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Making The Money Go Round

When telling people about our voyages on Mithril there is one question that we are ALWAYS asked - "what do you live on?" It is sometimes posed as "I'd love to do that but I can't afford it." If I'd a pound for every time I've heard that I'd never have to bin hoke again.

Our families, when asked the same question jokingly reply "fresh air and fish" which isn't actually so far from the truth. When we decided to sell up and sail we consciously left our old consumerist lifestyle behind. We now never go to bars or restaurants, in 11 years I haven't been to the cinema or a show. All my clothes are second hand and I haven't bought a magazine in over a decade. But don't feel sorry for us, the best bits of most places are free anyway.

We've seen whales at less than a boat length away. I've been so close to dolphins that their breath has misted up my glasses. From my own living room I've watched a volcano erupting. I've had my toes nibbled by small coral reef fish. We've even had monkeys throw coconuts at us - a dubious pleasure. I've eaten bananas and mangoes straight from the tree and lobster and tuna straight from the sea. I've climbed Table mountain, visited Ayers Rock and seen the sites of ancient Greece.

To fund this lifestyle we have some savings which have been supplemented by what are best described as schemes. After building a 50 foot steel boat from scratch we can do any sort of yacht work. We've invented, produced and sold electronic gadgets, repaired sails and made flags. In Australia we prospected for gold. In Gran Canaria we built a large set of stairs for boarding a trip boat. We constructed this on the foredeck which caused quite a stir in he anchorage.

On the lower end of the schemes scale we've collected empty bottles and cans. In wealthy countries we bin hoke; especially near marinas. It's astonishing the number of discarded boat bits we've been able to fix and sell on. Even here in Ireland we recently found a small boat fridge in the skip - which worked and came complete with plug.

Where-ever possible we pick wild food and hunt fish. We rarely eat expensive processed food. We bake bread and bottle meat. In fact the poorer and less developed a country is the better it is for our lifestyle. We buy in bulk when things are cheap and eat off it in leaner times. Ireland is expensive but on Mithril we're living well with Fijian spices, Tongan mangoes, New Zealand cheese, Chilean wine and Argentinean olives.

I don't suggest sailing off into the sunset with no money behind you but don't let "not enough money" stop you going. Money isn't an issue; it's an attitude. A good boat is an issue though; whatever you do don't go without that.

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The Difference Made By GPS

Mithril got its first global positioning system - GPS - in 1993 and we reckoned on using it once a day to check our latitude and longitude - a sort of electronic sextant. Before long it was on 24 hours a day and used as an accurate clock, an anchor alarm, a speed log and trip planner - the complete navigator in fact. Soon we had sold our spare sextant and acquired a second GPS. Just recently Peter decided to check the sextant and found he couldn't open the box - the hinges were corroded solid.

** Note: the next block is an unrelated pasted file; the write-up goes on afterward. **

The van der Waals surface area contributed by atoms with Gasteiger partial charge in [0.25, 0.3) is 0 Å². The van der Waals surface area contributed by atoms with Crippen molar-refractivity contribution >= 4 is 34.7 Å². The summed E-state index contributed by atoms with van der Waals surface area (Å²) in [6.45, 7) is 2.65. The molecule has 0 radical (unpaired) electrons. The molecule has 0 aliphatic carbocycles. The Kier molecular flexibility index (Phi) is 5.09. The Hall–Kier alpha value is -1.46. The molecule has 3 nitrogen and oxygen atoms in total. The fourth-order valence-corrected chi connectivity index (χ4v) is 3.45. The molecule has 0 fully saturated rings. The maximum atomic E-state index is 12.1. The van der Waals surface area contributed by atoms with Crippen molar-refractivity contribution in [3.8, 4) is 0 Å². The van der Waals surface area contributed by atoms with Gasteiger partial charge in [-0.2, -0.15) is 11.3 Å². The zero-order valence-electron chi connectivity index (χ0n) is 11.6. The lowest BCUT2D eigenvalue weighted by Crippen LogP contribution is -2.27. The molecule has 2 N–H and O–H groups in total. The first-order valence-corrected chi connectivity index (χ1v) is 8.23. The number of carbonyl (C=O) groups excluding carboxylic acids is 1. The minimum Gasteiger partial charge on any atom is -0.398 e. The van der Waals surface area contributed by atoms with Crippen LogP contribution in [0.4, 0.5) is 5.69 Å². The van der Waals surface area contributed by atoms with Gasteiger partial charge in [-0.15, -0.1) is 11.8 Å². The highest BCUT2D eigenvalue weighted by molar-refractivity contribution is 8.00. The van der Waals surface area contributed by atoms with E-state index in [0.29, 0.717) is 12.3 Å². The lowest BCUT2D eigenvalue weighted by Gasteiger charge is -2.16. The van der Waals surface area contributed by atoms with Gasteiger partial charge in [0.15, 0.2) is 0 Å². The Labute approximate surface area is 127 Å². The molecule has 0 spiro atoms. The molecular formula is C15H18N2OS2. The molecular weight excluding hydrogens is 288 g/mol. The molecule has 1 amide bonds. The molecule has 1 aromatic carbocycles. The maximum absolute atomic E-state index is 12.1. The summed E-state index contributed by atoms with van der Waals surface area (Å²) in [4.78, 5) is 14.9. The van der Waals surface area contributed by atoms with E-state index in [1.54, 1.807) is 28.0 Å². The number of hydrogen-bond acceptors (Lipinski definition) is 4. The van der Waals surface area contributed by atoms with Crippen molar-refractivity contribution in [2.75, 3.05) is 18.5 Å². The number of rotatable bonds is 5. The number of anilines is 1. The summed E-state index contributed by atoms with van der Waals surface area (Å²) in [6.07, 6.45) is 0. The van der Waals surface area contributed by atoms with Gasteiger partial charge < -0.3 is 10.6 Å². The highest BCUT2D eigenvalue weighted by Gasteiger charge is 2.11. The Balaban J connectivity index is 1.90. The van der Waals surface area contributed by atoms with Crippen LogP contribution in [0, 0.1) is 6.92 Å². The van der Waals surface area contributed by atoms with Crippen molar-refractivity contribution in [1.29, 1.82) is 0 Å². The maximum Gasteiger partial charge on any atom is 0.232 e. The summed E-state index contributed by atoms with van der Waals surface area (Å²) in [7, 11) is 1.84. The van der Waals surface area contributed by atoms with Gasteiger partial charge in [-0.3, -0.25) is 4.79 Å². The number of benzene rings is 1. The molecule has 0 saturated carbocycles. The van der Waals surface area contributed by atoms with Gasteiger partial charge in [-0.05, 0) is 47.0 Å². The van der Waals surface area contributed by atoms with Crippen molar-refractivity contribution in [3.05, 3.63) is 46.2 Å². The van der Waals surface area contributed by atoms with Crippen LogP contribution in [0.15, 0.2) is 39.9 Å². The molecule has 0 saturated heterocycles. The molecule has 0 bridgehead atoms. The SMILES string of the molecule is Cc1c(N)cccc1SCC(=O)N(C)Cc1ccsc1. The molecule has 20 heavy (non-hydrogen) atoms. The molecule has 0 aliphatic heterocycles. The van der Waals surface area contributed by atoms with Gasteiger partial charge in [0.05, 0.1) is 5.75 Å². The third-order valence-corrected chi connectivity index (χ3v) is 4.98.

This year, after 82 days at sea from South Georgia Peter announced that tonight we would see the Fastnet light for the first time at midnight and 30 degrees on the port bow and so we did - exactly there and then; the Guaranteed Plain Sailing GPS at work.

The downside to this accuracy is that everyone follows the same line, the group planning strategy GPS, and using weather fax quite often leave at the same time. The result is a pile up. Passing the Azores we met 8 yachts in one day 2 of them passing close enough to talk to without shouting.

Because of the reliability of the little electronic wizard you quickly forget that the paper charts you use to programme it are often less than 100% correct especially in more remote parts of the world. Some of the Chilean charts we used were as much as 2 miles out which is pretty worrying in a channel only 1 and a half miles wide. While sailing in the Caribbean we used GPS to avoid isolated underwater and therefore invisible coral reefs, especially on the south coast of Cuba. I was startled when a guest asked how we would have done it before. We wouldn't have gone anywhere near the place before.

An even more frightening example of this is Minerva reef, a coral ring 2 miles in diameter, lying about 200 miles north of New Zealand and visible only at low water springs. Navigating around here in the past was with red eyes and white knuckles. Desmond Bagley even wrote a thriller about looking for the fabled reef. Now with GPS everybody goes there. We met a family who made it their first ever offshore and I hesitate to say it landfall. Punch in the co-ordinates and go for it. These same co-ordinates may come from a paper chart drawn by Captain Bligh of the Bounty fame and are largely unchanged since. His name still appears in the corner.

The Pacific is the least well mapped of the oceans and all sorts of mysterious symbols appear on the charts like discoloured water, underwater volcanic activity reported 1920, blind rollers - whatever they are and maybe there is someone out there who can tell me what the vast swathes of things that look like a child's drawing of clouds are. The GPS was blank about that one.

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Article © Peter and Geraldine Foley
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